Friday, December 07, 2007

Pearl Harbor, 1941-2001

If you haven't already done so, please read last-year's Pearl Harbor Day blog post.

Like his father, Bush tries to keep a daily diary of his thoughts and observations, undoubtedly knowing that his words would inevitably be made public. On September 11, 2001, he dictated:

"The Pearl Harbor of the 21st century took place today."

His younger brother Jeb had served with Donald Rumsfeld, Dick Cheney, James Woolsey, Paul Wolfowitz, Richard Perle, Bill Kristol, and James Bolton, and other architects of the Bush Administration's global military policy in drafting a blueprint for the 21st century: Rebuilding America's Defenses: Strategy, Forces and Resources for a New Century. The strategic “transformation” of the U.S. military into an imperialistic force of global domination would require a huge increase in defense spending to “a minimum level of 3.5 to 3.8 percent of gross domestic product, adding $15 billion to $20 billion to total defense spending annually,” according to the plan created by the Project for the New American Century (PNAC).

“The process of transformation,” the plan said, “is likely to be a long one, absent some catastrophic and catalyzing event — like a new Pearl Harbor.”

After 9-11, Congress appropriated $40 billion toward PNAC's goal of "full-spectrum dominance." This is not just "a temporary, wartime buildup to fight terrorism," but "a permanent policy of maintaining U.S. military hegemony." The new Bush strategy proclaims: "Our forces will be strong enough to dissuade potential adversaries from pursuing a military buildup in hopes of surpassing, or equaling, the power of the United States."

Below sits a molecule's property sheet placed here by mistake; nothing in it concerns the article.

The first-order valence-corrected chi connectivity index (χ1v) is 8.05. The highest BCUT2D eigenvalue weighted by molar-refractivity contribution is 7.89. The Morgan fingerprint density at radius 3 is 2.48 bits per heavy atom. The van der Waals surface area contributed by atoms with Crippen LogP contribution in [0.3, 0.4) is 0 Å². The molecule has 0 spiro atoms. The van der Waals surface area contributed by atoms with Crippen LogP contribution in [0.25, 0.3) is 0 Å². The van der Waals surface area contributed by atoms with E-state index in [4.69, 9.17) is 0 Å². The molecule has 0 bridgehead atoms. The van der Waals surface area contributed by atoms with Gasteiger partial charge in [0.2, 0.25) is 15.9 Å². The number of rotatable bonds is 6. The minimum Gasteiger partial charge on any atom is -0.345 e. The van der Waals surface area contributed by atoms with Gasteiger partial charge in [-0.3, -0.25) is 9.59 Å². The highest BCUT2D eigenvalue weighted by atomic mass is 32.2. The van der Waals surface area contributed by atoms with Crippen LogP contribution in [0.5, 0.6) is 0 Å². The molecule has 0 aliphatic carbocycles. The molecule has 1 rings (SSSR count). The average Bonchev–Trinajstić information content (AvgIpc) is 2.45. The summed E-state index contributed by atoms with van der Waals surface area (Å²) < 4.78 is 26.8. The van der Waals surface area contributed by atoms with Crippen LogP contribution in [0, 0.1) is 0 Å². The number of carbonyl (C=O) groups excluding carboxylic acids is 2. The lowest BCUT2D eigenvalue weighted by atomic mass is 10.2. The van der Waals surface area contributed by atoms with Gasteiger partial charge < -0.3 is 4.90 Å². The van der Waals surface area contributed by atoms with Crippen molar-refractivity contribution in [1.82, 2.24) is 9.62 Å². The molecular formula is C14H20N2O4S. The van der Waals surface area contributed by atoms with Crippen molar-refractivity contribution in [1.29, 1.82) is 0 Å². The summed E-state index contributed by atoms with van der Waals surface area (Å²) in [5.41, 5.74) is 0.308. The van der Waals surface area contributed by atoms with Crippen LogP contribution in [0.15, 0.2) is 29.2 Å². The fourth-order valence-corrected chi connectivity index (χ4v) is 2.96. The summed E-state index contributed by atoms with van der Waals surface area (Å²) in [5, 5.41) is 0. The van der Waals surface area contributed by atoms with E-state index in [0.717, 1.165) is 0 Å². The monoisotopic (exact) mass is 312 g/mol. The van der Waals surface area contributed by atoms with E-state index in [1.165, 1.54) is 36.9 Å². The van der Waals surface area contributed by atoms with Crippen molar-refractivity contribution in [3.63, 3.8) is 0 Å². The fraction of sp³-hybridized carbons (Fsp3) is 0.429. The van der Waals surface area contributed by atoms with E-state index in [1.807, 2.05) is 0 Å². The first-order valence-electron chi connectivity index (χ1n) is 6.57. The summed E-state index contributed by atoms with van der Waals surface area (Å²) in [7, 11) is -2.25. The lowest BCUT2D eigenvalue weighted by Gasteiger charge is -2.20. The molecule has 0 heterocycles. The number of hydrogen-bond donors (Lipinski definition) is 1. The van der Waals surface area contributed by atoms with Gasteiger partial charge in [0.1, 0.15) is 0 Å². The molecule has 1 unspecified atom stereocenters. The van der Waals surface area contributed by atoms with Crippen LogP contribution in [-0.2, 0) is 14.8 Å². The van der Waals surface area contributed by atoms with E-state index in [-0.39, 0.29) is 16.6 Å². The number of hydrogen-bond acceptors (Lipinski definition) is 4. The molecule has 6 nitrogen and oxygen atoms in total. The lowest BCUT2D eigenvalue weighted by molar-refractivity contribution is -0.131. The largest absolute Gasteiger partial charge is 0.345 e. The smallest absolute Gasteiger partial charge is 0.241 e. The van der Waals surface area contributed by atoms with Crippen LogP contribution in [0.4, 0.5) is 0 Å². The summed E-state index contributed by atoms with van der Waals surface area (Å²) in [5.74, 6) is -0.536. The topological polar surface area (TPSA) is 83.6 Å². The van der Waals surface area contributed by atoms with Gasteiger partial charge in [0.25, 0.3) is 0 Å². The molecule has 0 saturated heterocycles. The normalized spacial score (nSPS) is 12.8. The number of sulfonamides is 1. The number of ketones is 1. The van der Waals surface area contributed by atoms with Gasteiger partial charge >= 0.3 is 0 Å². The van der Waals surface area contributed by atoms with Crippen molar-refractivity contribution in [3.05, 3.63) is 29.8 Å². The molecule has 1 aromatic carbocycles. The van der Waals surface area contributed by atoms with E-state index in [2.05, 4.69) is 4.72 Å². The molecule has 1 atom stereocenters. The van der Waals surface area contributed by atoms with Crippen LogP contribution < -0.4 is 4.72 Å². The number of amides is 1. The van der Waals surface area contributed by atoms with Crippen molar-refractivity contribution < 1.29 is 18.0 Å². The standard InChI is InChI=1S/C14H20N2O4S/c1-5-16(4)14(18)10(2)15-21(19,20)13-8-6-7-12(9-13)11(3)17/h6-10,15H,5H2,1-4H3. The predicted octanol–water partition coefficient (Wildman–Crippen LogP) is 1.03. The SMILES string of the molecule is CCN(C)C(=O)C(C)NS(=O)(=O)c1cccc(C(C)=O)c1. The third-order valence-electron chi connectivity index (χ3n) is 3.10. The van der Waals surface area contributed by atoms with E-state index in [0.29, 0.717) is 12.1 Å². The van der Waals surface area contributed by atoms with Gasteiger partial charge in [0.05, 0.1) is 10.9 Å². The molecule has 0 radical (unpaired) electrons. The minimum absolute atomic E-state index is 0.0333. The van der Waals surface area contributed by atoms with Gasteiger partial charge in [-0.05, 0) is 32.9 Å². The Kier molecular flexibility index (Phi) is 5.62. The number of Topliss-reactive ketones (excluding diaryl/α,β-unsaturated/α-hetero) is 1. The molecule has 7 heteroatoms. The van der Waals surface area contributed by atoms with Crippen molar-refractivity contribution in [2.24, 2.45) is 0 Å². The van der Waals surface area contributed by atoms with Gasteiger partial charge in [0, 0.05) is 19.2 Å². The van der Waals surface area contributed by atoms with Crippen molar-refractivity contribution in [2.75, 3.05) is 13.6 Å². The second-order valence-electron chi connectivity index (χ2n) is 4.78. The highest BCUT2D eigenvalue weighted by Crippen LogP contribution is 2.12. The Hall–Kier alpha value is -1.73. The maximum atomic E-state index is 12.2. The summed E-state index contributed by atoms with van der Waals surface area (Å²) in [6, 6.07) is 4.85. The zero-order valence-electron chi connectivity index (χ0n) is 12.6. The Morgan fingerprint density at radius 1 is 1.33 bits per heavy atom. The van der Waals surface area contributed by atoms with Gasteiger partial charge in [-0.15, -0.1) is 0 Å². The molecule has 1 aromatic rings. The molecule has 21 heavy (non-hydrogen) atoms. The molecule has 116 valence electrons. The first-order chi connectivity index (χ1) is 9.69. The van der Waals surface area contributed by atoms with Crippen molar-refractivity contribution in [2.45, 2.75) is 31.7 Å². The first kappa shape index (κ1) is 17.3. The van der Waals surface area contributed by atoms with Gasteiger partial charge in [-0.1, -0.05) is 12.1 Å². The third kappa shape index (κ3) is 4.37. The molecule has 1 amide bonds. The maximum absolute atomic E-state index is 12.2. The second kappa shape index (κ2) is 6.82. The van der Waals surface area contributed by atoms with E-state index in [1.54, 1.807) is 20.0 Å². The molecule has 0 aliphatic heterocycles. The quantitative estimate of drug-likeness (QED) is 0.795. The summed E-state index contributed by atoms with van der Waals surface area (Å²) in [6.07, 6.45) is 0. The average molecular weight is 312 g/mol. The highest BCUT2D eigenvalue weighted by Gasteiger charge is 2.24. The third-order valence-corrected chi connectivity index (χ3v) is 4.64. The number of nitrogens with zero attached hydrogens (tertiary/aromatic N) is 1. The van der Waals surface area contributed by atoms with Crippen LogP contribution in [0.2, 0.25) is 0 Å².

This is the doctrine of imperialism. It will secure the resources the U.S. needs in coming decades.

But, of course, the war in Iraq isn't about oil. It's about "justice." The untold thousands of deaths and millions displaced are vengeance for 9-11.

Chuck Colson asks, "Doesn’t the Bible say something about loving our enemies?" He begins today's radio broadcast with these words:

Jesus said many radical things. But none more radical than the commandment to forgive your enemy, even in time of war.
The Bush Administration has committed America to being a nation dedicated to perpetual war.

Pearl Harbor was FDR's excuse to get the U.S. into a war that cost 60 million lives. How many lives will Bush's Pearl Harbor cost?

What is the cost of forgiveness? What is the cost of war? Which is costlier?

Go back to last year's blogpost. The evidence suggests that the Japanese attacked Pearl Harbor in retaliation for FDR's economic blockades. Does anyone seriously believe that Japan had plans to invade the United States, take over our government, and replace the stars and stripes in front of every post office with the rising sun? If Japan had conquered China, would the Emperor have killed as many people as Mao? Why did America "the Christian nation" drop nukes on the innocent and defeat Japan so that the Communists could take over Asia?

Does anybody seriously believe that Osama bin Laden threatened to take over the United States? Wasn't binLaden's fatwa (declaration of holy war) against the U.S. in retaliation for U.S. mideast policies, which were reminiscent of FDR's pressure on Japan?

If America's Founding Fathers would not have recognized the U.S. government after World War II, the destruction of the Constitution by the "war on terror" has been nearly total. If our foreign policy had been more Christian than imperialist, would we be more free and more secure than we are today?